“We talked to all these managers who said the pricing team doesn’t know what it’s doing. The pricing team’s work is made more difficult in part by the set of discrete prices they have to work with, but we found they could make more money today by selling fewer tickets at higher prices and not foreclose future opportunities. In practice, they seem to be choosing the menu of prices somewhat arbitrarily.”

Two American Airlines Boeing 737s taxiing to the runway.

Photo: American Airlines

Natan also said that airlines may start to adopt more dynamic pricing, which travelers could benefit from, but for now, trying to hunt for the best possible fare is fruitless. In their research, Natan added that airfares increased airfares 21 days, 14 days, and seven days before a flight, so if you want the best fare, always buy your ticket at least a month before departing.

Why do airline ticket prices fluctuate?

While airlines try to keep their ticket pricing within a set range when you search for a flight, several factors can determine the final price:

  • The popularity of the destination can vary from country to country due to its geographical location, culture, and political situation. The more popular it is, the more you will have to pay.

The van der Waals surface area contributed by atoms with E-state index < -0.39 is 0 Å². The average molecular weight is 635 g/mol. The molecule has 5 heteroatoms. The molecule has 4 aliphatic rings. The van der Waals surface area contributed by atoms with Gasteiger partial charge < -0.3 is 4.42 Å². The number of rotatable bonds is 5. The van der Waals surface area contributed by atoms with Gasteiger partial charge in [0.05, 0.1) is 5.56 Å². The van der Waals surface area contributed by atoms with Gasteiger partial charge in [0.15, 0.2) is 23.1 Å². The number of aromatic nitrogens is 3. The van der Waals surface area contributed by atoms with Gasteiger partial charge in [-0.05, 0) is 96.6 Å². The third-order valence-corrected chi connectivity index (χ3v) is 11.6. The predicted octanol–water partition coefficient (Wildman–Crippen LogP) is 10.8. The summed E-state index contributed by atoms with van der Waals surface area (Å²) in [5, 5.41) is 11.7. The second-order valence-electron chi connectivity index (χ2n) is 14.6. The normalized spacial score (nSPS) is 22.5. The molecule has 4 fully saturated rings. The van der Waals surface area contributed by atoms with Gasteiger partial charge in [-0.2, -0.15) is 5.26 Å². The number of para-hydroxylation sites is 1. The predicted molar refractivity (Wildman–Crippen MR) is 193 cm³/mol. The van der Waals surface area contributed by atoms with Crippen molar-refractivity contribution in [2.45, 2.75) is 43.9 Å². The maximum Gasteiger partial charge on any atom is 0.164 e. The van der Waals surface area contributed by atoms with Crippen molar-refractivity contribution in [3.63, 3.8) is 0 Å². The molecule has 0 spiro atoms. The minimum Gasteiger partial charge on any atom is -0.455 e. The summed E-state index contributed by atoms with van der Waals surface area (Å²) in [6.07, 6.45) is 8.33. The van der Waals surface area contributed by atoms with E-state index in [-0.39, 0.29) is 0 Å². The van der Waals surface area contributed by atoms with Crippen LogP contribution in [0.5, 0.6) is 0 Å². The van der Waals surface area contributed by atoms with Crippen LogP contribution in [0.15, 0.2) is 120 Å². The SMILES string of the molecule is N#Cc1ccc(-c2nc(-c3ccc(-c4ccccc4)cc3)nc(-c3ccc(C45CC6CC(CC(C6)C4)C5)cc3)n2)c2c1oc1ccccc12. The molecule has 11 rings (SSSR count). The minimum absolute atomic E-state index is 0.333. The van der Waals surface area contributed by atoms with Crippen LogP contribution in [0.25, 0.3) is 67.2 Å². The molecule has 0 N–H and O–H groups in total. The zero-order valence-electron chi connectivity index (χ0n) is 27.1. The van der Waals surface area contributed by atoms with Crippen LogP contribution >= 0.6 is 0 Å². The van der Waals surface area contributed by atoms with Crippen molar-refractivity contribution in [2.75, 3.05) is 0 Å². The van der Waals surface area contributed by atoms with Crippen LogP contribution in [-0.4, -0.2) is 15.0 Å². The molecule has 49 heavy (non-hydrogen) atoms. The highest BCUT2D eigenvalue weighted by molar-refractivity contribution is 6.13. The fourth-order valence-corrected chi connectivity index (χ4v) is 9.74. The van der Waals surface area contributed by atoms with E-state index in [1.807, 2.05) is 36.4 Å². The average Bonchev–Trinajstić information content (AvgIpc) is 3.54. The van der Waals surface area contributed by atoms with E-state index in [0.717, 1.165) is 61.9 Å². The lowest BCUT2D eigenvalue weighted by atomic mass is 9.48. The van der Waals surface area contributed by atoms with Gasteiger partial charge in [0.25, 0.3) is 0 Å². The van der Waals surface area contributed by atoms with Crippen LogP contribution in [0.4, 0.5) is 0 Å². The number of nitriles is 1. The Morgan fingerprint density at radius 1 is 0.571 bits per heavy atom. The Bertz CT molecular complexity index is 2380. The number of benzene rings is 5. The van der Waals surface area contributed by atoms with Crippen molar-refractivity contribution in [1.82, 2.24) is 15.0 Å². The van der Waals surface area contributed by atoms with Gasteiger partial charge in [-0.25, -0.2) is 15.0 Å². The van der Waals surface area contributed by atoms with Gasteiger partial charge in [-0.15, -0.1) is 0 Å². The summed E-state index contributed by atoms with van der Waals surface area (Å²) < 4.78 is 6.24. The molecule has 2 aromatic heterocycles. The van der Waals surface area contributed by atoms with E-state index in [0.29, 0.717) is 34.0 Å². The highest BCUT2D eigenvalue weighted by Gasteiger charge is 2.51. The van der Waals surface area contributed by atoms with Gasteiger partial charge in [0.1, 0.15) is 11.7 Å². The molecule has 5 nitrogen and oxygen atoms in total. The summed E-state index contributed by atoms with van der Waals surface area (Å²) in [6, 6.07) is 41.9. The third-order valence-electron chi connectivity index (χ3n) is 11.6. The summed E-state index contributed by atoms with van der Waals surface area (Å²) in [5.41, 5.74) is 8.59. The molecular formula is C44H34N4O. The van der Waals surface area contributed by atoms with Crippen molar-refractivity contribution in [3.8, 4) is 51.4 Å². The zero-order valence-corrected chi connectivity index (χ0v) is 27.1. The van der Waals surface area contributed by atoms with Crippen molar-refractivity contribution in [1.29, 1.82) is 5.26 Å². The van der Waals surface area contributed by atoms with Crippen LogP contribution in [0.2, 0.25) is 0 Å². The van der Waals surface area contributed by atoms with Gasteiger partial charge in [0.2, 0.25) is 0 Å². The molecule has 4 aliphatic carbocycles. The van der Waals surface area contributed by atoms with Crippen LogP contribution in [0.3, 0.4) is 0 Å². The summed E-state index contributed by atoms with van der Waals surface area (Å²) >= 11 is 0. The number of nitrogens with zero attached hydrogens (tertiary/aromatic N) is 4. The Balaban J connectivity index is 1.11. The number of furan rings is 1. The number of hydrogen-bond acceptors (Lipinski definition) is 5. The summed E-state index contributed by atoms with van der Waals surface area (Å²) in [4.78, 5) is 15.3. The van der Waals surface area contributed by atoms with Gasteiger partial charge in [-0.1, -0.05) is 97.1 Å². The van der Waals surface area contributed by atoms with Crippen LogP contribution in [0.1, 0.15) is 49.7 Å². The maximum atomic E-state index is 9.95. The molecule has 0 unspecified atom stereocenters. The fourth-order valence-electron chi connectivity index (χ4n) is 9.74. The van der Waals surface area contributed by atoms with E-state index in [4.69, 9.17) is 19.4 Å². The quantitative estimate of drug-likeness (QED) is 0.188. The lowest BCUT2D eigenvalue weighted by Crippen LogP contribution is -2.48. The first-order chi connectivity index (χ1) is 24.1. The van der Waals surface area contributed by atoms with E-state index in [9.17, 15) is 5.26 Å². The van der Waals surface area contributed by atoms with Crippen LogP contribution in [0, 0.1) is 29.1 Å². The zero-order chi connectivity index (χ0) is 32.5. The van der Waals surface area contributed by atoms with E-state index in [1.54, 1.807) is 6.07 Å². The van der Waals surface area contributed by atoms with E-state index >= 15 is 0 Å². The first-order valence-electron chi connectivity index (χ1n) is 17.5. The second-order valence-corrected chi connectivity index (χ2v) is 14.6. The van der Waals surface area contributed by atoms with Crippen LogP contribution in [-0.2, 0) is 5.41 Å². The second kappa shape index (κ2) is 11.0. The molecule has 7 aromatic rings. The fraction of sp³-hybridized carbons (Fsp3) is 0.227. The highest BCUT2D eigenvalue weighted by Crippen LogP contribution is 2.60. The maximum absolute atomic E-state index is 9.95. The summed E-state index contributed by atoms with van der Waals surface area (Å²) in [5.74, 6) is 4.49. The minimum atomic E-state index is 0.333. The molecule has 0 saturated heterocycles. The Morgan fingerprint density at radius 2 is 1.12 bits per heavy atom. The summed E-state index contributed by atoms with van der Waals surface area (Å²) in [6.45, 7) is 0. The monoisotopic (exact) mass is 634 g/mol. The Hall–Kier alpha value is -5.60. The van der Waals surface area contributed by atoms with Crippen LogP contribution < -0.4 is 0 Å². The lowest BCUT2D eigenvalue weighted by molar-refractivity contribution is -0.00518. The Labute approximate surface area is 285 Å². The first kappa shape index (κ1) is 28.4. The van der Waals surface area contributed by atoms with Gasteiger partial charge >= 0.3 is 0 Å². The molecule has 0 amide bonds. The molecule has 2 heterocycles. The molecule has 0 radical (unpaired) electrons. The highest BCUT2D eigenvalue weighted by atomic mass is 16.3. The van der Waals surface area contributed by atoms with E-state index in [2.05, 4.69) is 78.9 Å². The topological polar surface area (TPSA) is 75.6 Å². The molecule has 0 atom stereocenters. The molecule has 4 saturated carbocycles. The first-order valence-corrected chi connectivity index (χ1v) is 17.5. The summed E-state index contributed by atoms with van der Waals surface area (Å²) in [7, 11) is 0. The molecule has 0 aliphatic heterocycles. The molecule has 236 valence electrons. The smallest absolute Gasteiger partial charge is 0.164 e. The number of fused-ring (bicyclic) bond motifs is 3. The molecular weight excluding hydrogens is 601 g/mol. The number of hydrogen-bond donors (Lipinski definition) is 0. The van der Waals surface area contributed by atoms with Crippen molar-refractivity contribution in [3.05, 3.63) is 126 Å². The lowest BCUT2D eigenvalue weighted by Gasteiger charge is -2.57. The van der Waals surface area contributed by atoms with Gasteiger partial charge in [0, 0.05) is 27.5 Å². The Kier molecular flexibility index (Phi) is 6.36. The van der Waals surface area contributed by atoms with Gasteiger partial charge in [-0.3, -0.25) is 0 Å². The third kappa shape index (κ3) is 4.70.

• The ticket can vary depending on where you are buying the ticket, with airlines able to charge higher prices in wealthier countries.
  • The airline’s home country can also make a difference, with many offering discounted prices in their local marketplace.
  • If you have repeatedly searched for a ticket online, the cookies on your browser show this, which is why the price may be more each time you look.
  • The season and holidays affect the price of airline tickets. Flights to winter sun destinations increase dramatically depending on the time of year. During the peak summer months, you can also expect to pay more. If you can avoid it, never plan to go away during school vacations and holidays like Christmas and Easter, as the airlines know they have a captive audience and raise prices.

The research suggests that some of the best travel hacks are useless and do not save you any money. However, there are plenty of people making travel videos full-time on YouTube who claim that the hacks still exist, and rely on them to book cheaper airfares.

What do you think – can you still bag a bargain by searching at specific times or in specific ways, or is it all pot-luck these days? Let us know in the comments.

Source: phys.org, i Newspaper, Washington Post, The Quarterly Journal of Economics